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We asked HR professionals to tell us about their time in HR. Here are their stories.
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One of the best ways to remind employees about company values is through company stories—legends and parables. “The stories people tell around the water cooler become the culture. The organization is the stories everybody tells each other. It doesn’t matter what you have on the wall,” says Phillip Wilson, president of the Labor Relations Institute Inc. headquartered in Broken Arrow, Okla.
“One of my favorite first questions is, ‘If I were to hang out in the break room for a day or two, tell me a story I would hear about this place.’ ”
Wilson cites a restaurant group whose employees told him about the founder whose partner died when they had three locations. The founder ran all three sites by himself for months. “That story reinforces the idea of speed, of having to do a lot of things at once, and working hard.”
Wilson says when leaders use “real-life examples and real stories where we’ve done great things” the values are not just wall plaques. “Have discussions around those different behaviors. Reinforce them with internal communications. Have a consistent drumbeat about the things we value,” says Wilson.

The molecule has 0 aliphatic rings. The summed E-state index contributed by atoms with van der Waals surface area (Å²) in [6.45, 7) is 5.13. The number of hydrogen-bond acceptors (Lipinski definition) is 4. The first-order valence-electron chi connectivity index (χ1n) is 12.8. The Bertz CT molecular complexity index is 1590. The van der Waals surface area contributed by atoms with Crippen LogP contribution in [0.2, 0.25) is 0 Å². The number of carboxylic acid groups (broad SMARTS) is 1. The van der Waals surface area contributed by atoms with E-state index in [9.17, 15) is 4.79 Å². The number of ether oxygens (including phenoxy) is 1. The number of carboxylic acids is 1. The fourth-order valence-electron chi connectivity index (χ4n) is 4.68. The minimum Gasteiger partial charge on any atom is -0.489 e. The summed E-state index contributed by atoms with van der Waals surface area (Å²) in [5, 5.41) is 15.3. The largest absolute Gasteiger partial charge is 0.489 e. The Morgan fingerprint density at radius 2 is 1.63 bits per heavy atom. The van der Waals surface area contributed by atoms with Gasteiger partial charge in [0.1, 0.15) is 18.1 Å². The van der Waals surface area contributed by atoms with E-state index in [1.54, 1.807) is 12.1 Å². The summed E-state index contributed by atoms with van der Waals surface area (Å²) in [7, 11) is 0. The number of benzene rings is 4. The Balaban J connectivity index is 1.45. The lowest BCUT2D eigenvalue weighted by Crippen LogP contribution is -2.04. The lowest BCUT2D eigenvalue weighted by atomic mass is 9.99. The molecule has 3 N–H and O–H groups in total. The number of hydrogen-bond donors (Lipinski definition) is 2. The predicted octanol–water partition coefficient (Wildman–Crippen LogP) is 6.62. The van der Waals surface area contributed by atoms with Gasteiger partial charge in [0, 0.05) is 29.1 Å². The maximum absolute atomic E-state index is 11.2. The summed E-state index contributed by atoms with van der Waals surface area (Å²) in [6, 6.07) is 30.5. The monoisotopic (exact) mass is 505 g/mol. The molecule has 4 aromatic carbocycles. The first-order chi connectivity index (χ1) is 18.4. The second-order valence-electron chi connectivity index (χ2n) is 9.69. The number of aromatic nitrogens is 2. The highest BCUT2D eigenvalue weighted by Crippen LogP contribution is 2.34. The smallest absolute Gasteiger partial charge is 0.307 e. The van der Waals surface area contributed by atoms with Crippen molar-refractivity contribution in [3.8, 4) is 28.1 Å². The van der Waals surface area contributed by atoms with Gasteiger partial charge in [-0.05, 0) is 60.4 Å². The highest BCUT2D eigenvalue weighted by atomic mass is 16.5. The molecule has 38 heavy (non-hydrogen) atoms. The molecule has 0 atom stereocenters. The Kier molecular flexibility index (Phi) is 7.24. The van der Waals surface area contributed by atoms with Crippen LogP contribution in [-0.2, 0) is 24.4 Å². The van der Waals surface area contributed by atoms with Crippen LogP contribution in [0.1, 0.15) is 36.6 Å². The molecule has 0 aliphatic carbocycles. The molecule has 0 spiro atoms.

Barbara Jobs, talent officer at VivaKi Nerve Center in Chicago, agrees. “We are trying to create a culture where feedback is ongoing,” she says. “To drive the adoption of values, we have a number of recognition programs where employees celebrate and acknowledge each other’s work,” including some coaching, feedback and “thanks” through web-based social software called Rypple.
“We share stories about teams doing work that exemplifies these values,” says Jobs. “When we asked our leadership team for stories of examples of our values in action, we got a story of a small work group working hard playfully. They pulled an all-nighter in a hotel room, getting a presentation ready for the next day. It could have been overwhelming, but they turned it into a fun, exciting celebration.”
She recommends, “Get people focused on stories that talk about people living and breathing the values. Give them a story starter.”
Johannah Whitefield, associate director of talent, growth and development at VivaKi Nerve Center, explains that stories about values must be “told and celebrated in a positive light to reinforce the desired behaviors, as well as keep them alive by embedding them into the way employees work.”
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